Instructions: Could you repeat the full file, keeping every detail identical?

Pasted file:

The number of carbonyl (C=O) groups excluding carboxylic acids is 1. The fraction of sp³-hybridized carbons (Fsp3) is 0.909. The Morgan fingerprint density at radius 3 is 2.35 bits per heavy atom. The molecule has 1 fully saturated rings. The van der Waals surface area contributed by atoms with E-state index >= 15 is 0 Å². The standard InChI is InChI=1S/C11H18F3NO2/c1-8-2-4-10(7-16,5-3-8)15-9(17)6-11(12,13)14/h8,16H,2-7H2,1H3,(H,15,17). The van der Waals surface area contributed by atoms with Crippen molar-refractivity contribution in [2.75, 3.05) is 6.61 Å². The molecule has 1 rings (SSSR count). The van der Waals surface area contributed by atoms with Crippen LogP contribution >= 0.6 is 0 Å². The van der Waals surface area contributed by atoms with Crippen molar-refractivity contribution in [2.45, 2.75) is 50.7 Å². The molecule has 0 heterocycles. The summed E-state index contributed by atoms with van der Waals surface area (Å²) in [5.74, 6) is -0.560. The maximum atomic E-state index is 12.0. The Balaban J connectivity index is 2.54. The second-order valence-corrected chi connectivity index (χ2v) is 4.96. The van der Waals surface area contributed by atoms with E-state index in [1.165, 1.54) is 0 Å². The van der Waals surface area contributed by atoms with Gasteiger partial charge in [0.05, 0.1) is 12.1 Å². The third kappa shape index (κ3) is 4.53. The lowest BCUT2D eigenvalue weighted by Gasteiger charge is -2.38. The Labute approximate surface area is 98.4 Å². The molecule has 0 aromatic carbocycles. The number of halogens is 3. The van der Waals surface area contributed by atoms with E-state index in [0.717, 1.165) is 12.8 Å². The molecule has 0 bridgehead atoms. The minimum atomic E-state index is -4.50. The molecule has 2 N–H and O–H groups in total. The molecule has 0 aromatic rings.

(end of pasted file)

The number of carbonyl (C=O) groups excluding carboxylic acids is 1. The fraction of sp³-hybridized carbons (Fsp3) is 0.909. The Morgan fingerprint density at radius 3 is 2.35 bits per heavy atom. The molecule has 1 fully saturated rings. The van der Waals surface area contributed by atoms with E-state index >= 15 is 0 Å². The standard InChI is InChI=1S/C11H18F3NO2/c1-8-2-4-10(7-16,5-3-8)15-9(17)6-11(12,13)14/h8,16H,2-7H2,1H3,(H,15,17). The van der Waals surface area contributed by atoms with Crippen molar-refractivity contribution in [2.75, 3.05) is 6.61 Å². The molecule has 1 rings (SSSR count). The van der Waals surface area contributed by atoms with Crippen LogP contribution >= 0.6 is 0 Å². The van der Waals surface area contributed by atoms with Crippen molar-refractivity contribution in [2.45, 2.75) is 50.7 Å². The molecule has 0 heterocycles. The summed E-state index contributed by atoms with van der Waals surface area (Å²) in [5.74, 6) is -0.560. The maximum atomic E-state index is 12.0. The Balaban J connectivity index is 2.54. The second-order valence-corrected chi connectivity index (χ2v) is 4.96. The van der Waals surface area contributed by atoms with E-state index in [1.165, 1.54) is 0 Å². The van der Waals surface area contributed by atoms with Gasteiger partial charge in [0.05, 0.1) is 12.1 Å². The third kappa shape index (κ3) is 4.53. The lowest BCUT2D eigenvalue weighted by Gasteiger charge is -2.38. The Labute approximate surface area is 98.4 Å². The molecule has 0 aromatic carbocycles. The number of halogens is 3. The van der Waals surface area contributed by atoms with E-state index in [0.717, 1.165) is 12.8 Å². The molecule has 0 bridgehead atoms. The minimum atomic E-state index is -4.50. The molecule has 2 N–H and O–H groups in total. The molecule has 0 aromatic rings.